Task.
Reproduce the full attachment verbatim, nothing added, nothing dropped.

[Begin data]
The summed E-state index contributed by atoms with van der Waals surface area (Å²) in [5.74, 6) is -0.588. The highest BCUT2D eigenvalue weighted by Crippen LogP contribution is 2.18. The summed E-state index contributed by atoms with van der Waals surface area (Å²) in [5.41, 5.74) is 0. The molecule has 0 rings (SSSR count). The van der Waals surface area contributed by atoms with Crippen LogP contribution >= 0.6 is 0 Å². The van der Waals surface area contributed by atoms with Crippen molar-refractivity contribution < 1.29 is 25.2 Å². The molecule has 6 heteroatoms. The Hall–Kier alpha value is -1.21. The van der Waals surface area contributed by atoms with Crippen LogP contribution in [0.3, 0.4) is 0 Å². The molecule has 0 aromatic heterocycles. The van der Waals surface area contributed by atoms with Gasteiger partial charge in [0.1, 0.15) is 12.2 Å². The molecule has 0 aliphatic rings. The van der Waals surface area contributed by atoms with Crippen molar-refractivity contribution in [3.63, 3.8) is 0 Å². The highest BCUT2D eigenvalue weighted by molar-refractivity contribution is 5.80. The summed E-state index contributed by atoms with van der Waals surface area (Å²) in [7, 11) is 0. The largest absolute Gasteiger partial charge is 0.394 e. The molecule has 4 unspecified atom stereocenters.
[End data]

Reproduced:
The summed E-state index contributed by atoms with van der Waals surface area (Å²) in [5.74, 6) is -0.588. The highest BCUT2D eigenvalue weighted by Crippen LogP contribution is 2.18. The summed E-state index contributed by atoms with van der Waals surface area (Å²) in [5.41, 5.74) is 0. The molecule has 0 rings (SSSR count). The van der Waals surface area contributed by atoms with Crippen LogP contribution >= 0.6 is 0 Å². The van der Waals surface area contributed by atoms with Crippen molar-refractivity contribution < 1.29 is 25.2 Å². The molecule has 6 heteroatoms. The Hall–Kier alpha value is -1.21. The van der Waals surface area contributed by atoms with Crippen LogP contribution in [0.3, 0.4) is 0 Å². The molecule has 0 aromatic heterocycles. The van der Waals surface area contributed by atoms with Gasteiger partial charge in [0.1, 0.15) is 12.2 Å². The molecule has 0 aliphatic rings. The van der Waals surface area contributed by atoms with Crippen molar-refractivity contribution in [3.63, 3.8) is 0 Å². The highest BCUT2D eigenvalue weighted by molar-refractivity contribution is 5.80. The summed E-state index contributed by atoms with van der Waals surface area (Å²) in [7, 11) is 0. The largest absolute Gasteiger partial charge is 0.394 e. The molecule has 4 unspecified atom stereocenters.